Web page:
Best Practices, Innovative Ideas from Other Countries Can Make Philippine Agriculture More Progressive and Innovative, SaysVillar
Senator Cynthia Villar has maximized the benefits from her travels in various parts of the world to better perform her mandate, duties and responsibilities as a legislator and as the managing director of her family’s foundation, the Villar Social Institute of Poverty Alleviation and Governance or Villar SIPAG.
“As a public official, I get invitations to attend events and to visit cities or projects abroad. I use these travel opportunities to study the best practices of communities, cities and even companies abroad. This helps me in putting together bills or legislations and implementing projects for my advocacies,” said Villar. These educational tours with local government officials is not financed by government but by Senator Villar’s private money.
Farm Tourism Development (France, Taiwan & Thailand/2015 & 2016)
For instance in 2015, while in the process of drafting a bill to encourage agricultural tourism in the country, Senator Villar visited not only farm tourism sites in various parts of the Philippines, but she also made it a point to check out those in other countries such as in Taiwan, Thailand and France. Villar’s first visit in France in July 2015 was upon the invitation of an association of farm schools there. The senator was surprised to know that there are thousands of farm schools in the First World country.
Villar is the primary author and sponsor of Republic Act No. 10816 or the Farm Tourism Development Act of 2016 that is widely praised and credited for boosting agriculture-related tourism in the country. The said law paved the way for an increasing number of farmers, farm owners and farming communities to enjoy the benefits of converting their farms into farm tourism sites. They have multiplied their earning sources—from their crops, from the tourists’ who visit their farm and buy products as well as from the tuition fees of the trainees in their farm schools.
“In the last four years, since the law was passed, there has been a huge increase in farm tourism destinations all over the country. We published a book (Directory of Farm Schools, Tourist Farms and Learning Sites in the Philippines), from a list of only 386 in its first edition, the number has reached over 2,367in the fifth edition and many are not listed yet,” said Villar.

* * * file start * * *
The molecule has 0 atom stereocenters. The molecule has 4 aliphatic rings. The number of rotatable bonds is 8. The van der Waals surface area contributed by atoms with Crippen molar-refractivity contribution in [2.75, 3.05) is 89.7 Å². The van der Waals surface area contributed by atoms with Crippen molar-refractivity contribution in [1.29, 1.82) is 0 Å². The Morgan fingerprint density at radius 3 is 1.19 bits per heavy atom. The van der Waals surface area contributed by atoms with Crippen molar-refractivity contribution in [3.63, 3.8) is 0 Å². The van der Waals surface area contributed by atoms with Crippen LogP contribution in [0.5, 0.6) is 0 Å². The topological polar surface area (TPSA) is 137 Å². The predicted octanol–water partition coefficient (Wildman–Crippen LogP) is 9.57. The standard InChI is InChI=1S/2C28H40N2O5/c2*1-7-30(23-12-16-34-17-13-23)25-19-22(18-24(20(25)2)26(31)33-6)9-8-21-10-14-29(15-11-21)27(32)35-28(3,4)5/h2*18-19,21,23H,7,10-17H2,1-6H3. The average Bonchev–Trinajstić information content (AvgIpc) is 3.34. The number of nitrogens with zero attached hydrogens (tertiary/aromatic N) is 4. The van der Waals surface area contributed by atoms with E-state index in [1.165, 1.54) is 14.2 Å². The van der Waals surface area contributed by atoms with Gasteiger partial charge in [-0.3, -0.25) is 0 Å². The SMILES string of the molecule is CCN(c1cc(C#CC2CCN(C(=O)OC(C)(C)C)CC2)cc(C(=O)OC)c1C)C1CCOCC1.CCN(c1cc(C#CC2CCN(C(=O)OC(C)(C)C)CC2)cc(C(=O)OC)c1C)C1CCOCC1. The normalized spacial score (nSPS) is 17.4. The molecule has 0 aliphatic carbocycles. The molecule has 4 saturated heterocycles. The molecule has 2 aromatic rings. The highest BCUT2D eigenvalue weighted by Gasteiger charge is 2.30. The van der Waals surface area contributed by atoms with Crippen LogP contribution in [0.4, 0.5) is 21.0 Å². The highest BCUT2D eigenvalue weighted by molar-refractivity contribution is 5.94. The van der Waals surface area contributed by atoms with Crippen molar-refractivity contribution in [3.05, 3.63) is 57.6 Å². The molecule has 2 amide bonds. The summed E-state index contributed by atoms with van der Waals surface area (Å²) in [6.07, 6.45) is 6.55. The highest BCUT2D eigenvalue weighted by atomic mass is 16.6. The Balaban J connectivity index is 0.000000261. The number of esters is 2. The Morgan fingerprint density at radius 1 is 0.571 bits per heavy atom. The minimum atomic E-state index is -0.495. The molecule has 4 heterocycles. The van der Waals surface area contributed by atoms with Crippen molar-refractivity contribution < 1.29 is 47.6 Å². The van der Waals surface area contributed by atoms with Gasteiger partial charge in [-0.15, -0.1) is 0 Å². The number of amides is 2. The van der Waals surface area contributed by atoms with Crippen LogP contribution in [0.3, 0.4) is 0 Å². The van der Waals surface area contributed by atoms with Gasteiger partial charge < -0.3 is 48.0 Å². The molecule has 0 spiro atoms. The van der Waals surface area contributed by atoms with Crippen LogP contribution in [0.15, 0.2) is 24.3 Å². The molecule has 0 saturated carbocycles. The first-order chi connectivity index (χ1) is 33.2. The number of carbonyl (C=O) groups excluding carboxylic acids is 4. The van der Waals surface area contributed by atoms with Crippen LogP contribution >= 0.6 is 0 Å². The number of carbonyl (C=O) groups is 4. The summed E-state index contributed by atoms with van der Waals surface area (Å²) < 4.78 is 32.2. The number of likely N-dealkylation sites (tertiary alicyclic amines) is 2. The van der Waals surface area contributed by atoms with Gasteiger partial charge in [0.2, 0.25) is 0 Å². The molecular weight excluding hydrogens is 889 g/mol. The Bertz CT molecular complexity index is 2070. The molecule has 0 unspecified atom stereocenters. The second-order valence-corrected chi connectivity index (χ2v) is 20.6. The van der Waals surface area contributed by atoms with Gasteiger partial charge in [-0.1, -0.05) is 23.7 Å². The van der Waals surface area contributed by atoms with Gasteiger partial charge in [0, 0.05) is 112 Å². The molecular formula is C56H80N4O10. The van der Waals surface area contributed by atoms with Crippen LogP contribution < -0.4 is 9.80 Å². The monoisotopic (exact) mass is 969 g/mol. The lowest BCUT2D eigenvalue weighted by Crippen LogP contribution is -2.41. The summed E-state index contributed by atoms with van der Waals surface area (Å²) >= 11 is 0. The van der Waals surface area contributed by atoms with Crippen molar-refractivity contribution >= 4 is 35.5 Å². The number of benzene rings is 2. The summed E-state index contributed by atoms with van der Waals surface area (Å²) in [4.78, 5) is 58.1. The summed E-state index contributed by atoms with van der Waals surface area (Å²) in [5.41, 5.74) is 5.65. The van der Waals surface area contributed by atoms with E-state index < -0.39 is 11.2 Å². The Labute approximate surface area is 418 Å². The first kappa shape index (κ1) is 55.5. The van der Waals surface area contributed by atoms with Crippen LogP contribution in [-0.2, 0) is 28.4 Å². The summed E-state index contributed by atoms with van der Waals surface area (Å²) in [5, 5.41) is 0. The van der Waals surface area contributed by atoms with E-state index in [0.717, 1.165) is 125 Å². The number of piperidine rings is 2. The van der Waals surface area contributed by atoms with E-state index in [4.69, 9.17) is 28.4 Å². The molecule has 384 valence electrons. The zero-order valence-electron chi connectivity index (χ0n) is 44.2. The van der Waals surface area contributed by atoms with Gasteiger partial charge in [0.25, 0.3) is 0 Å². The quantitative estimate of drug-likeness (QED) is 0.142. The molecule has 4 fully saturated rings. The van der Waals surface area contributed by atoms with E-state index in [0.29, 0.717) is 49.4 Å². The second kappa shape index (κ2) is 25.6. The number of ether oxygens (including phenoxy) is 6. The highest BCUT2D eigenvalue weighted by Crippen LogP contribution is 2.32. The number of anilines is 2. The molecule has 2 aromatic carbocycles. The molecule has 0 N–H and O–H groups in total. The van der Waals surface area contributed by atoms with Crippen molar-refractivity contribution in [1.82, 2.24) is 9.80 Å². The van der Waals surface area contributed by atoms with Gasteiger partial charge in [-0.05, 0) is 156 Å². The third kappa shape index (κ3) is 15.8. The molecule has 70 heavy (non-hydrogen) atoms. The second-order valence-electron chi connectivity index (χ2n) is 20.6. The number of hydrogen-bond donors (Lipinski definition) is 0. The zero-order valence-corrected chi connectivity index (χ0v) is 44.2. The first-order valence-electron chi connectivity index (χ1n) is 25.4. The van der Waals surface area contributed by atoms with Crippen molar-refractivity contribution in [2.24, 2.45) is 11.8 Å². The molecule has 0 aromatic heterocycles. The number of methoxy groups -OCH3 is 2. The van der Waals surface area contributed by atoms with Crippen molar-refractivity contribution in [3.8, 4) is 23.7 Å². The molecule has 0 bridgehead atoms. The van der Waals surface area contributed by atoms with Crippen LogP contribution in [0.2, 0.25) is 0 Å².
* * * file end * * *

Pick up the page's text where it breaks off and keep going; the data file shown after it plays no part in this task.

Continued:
Among the sites she visited in Taiwan are the Golden Town Leisure Farm Zone, Young Lake Resort, Da-hu Strawberry Winery, Flying Cow Ranch, Taomi Eco-Village, Paper Dome, and Taipei Agricultural Products Marketing Corporation.
She also met with Master Cheng Yen, regarded as the “Mother Teresa of Asia” who founded the international humanitarian organization Tzu Chi Foundation. Villar personally thanked her for their help to victims of typhoons Ondoy and Yolanda. Tzu Chi Foundation taught us how to make boats from waste family size pet bottles used to clean the Las Pinas-Zapote River.
“After visiting all the big farm tourism sites, we also went to a small village, the only attraction of the village there are its butterflies and small restaurants, but tourists go there. So it goes to show, that the site can be simple but successful,” says Villar.
LGU officials thankful to VIllar
Villar also makes it a point to bring along with her a group composed mostly of mayors, governors, congressmen and others who are interested in agriculture and will benefit from the study trip. Many of whom have credited the senator for the turnaround in the agriculture sector in their city or province. For instance, Albay Governor Al Francis Bichara profusely thanked Villar when the province recently won TESDA’s National Kabalikat Award. The governor said in 2017, Villar brought him along with other government officials to tour the best and most modern and state-of-the-art agricultural farm technologies in Israel. He said the trip inspired him “to innovate and adapt, to think global yet local.” He said Albay Farmers’ Bounty Village Farm Schools and Assessment Center was patterned after Israeli ingenuity but Filipino designed. Located in Camalig, Albay, it helps improve the lives of the Albayano food producers through entrepreneurship and farm enterprise capacity-building.
Agri Hydroponics Technology (Israel, 2017)
Villar considers the said trip to Israel as one of the most insightful and memorable too since it made them realize that ingenuity and innovation coupled with technology are just as important as land and water in agriculture. “Israel is mostly desert, they lack water. They have desalination plants in order to have potable water. They don’t have agricultural land. And yet agriculture is thriving, in fact, they export vegetables. It’s about technology. They grow plants using aquaponics or hydroponicsand use desalinated water. Since desalinated water is expensive they use water by droplets, the water controlled by a computer”. Villar has an urban aquaponics project in a poor community in Las Pinas.